Teaching rounds at the orthopedics unit, ca 1945.
In 2006, the Historic Sites and Monuments Board of Canada (HSMBC) recognized the establishment of Québec City's Hôtel-Dieu by the Augustines de la miséricorde de Jésus (Augustinian Hospital Sisters of the Mercy of Jesus) as an event of national historic importance in the field of health in Canada. In 1639 at Québec City, three Augustinian nuns founded the first hospital in America north of Mexico. The Augustinian Order carries on a long tradition based on the Christian principle of mercy; it is the oldest existing hospitaller community in Canada.
In Québec City for more than 370 years, the Augustinian sisters played a leading role in organizing health care services in Canada. From the time they opened the hospital, they focused as much on healing the body as saving the soul. To relieve distress, the community ran the hospital meticulously and, working closely with doctors and surgeons, integrated medical advances into the care provided. A pioneer in nursing care as well as pharmacology, the community generously shared its knowledge and provided services. Working to improve patient care, the Augustinians helped in the ongoing effort to provide care that met professional standards and from 1855 the Hôtel-Dieu de Québec was affiliated with Université Laval and worked to develop a science-based medical practice. The sisters made the hospital an institution renowned for its care, teaching and research - a tradition that lives on today. They had an influence throughout Quebec and founded other hospitals.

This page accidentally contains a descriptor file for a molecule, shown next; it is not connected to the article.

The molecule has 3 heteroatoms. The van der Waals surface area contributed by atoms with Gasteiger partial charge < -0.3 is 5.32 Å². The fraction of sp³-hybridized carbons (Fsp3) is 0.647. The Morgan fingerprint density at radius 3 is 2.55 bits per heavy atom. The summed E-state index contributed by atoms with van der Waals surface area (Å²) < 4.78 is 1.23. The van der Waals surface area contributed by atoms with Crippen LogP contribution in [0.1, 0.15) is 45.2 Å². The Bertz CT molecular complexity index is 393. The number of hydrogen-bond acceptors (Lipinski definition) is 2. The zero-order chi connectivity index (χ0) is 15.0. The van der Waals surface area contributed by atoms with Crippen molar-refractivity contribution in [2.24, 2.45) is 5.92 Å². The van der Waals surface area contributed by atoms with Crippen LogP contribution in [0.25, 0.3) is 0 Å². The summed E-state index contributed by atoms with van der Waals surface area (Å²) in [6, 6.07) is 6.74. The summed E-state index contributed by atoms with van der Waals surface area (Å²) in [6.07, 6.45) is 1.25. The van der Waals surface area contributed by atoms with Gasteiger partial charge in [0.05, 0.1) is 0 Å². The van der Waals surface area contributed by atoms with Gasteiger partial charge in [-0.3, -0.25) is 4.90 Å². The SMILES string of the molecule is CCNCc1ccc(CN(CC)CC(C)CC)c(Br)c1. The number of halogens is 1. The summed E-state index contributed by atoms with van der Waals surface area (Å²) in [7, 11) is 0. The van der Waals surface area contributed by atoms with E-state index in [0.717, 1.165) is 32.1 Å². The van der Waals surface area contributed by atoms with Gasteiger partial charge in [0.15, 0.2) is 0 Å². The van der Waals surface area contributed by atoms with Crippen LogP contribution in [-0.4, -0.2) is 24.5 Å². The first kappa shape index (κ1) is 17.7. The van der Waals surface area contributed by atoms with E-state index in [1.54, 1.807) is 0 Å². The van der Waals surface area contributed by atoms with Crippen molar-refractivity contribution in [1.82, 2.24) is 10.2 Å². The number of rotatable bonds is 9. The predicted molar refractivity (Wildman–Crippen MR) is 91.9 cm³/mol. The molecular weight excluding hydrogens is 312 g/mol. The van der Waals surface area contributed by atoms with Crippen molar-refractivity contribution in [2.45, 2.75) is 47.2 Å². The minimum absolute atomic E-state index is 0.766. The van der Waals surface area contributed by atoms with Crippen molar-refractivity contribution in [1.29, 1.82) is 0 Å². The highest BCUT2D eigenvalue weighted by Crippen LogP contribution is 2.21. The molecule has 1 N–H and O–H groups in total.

In 1936 the HSMBC recognized the physical location of North America's first permanent hospital as a national historic site. Since 1644, the Hôtel-Dieu has received countless patients at the same location, in the northeast corner of the Old City of Québec. The monastery, among the oldest of such structures in North America, with the many wings and buildings that were constructed to meet the needs of the passing years, today forms one of the most impressive architectural complexes in the city's historic district.